AV Out- I don't need to watch my snapshots on my TV like some couch potato. First I edit them on my computer with professional photo software at professional resolution- not interlaced on a TV tube. If I really feel the need to watch on TV- I make a CD-R. This takes all of 2 minutes. But, I have yet to do this.

Two points:

You go and see the elderly grandparents who would just love to see the kids on their recent hols. But they have no PC or DVD. Great, thenshow them on the TV.

More importantly to me when I'm away from home if I can't get to a PC I can always find a TV with AV sockets so I can edit (delete) down each days shots at a realistic display size to free up space and bring home the best.


Movies- I don't use a still camera to take MOVIES.

Neither do I.

I use a still camera to take still pictures.

Quite.

I use one of two video cameras to take movies.

I don't take movies.

As to still images, the Minoltas dance rings around every single Sony under $1000 in general.

I don't buy a camera to dance but if dancing rings equals better then that's very subjective and possibly quitewrong.

Compare images, compare all features, compare cost.

I have (including home tests of five cameras)and made the best choice for me.

You want toy movies-- okay, take them with your still camera. I have done this on occassion for laughs- on both my Sony and Minolta.

I take low-res video clips, not toymovies, and they give great pleasure to kids/friends/family who get a real feal for the action with the clear digital sound...despite the almost non-existant image quality.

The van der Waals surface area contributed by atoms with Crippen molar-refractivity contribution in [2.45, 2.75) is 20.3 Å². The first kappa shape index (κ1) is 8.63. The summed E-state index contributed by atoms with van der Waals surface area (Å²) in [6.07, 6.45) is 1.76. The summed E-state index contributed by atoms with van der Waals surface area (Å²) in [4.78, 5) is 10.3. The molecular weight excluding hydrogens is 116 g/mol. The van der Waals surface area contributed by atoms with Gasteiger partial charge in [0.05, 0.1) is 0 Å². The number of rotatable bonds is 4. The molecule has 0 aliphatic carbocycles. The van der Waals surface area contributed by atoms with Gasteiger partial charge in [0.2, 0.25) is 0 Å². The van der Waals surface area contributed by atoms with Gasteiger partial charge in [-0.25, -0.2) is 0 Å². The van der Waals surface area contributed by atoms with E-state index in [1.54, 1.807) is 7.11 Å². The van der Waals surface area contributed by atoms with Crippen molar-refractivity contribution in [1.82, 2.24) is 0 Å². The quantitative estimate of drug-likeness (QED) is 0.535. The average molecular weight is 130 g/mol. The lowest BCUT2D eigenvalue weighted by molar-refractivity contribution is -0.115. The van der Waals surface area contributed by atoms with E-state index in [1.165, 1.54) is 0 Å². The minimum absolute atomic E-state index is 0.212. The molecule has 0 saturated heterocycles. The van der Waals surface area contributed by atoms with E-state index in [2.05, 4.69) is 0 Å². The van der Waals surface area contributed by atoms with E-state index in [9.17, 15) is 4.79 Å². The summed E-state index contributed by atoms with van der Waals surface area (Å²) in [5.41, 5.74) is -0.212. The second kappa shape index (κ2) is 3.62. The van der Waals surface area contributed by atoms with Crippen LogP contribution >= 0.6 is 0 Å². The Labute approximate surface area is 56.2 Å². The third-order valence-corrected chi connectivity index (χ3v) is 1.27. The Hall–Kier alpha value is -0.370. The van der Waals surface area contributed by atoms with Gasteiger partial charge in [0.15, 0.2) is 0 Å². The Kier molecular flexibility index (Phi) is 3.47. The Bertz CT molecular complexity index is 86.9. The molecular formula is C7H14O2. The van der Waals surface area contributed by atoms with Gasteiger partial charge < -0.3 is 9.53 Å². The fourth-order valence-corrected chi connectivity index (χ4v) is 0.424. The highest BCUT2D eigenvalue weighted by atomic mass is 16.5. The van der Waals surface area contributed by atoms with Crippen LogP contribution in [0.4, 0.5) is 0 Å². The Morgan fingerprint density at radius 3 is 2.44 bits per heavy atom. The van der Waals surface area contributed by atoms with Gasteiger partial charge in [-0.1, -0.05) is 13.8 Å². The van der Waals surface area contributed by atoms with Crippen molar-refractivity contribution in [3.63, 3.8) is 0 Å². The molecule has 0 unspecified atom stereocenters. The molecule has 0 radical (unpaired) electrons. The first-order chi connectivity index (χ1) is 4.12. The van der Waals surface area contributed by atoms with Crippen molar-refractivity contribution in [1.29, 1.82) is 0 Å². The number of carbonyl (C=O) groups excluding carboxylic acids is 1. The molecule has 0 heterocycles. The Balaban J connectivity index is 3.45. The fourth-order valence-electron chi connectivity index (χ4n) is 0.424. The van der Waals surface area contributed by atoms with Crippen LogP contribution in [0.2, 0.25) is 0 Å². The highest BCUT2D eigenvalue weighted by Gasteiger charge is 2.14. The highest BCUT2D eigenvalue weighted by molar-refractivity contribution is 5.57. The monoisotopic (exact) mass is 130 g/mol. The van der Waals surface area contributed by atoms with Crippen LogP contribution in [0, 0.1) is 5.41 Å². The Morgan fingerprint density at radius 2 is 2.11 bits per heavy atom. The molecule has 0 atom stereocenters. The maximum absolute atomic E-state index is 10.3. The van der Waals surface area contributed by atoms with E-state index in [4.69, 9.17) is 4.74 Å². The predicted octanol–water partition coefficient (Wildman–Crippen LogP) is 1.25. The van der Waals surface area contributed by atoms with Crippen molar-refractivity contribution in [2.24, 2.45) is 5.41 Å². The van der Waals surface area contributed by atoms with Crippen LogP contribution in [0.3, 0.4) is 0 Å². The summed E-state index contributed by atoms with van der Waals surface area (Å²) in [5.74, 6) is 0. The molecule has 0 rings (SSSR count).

Auto Focus Assist- Look on my web page--- you'll see a perfectly focused picture I took in near darkness in my closet with my G400. I don't have many out of focus pictures to share with you folks- sorry.

Had we taken your camera on our recent family hols I guess about 30-50 of the images would have been out of focus. By the way a nod towards JimC, we did get a couple of odd expressions from the kidswith that orange beam.

I DO HAVE a Sony S85, with all the features mentioned in the above post-- battery latch, AF assist lamp, movie processing speed. All of these features are worthless if the camera imaging and other control features, or battery life are inferior to begin with.

Quite agree, that's why I home tested several cameras to make sure I got excellent sharp images AND all the facilities I needed.

(PS, I wouldn't trade my S85 for the current V1 if someone offered me-- there IS such a thing as manufacturer DE-evolution, and Sony has shown quite capable of this of recent, unfortunately.)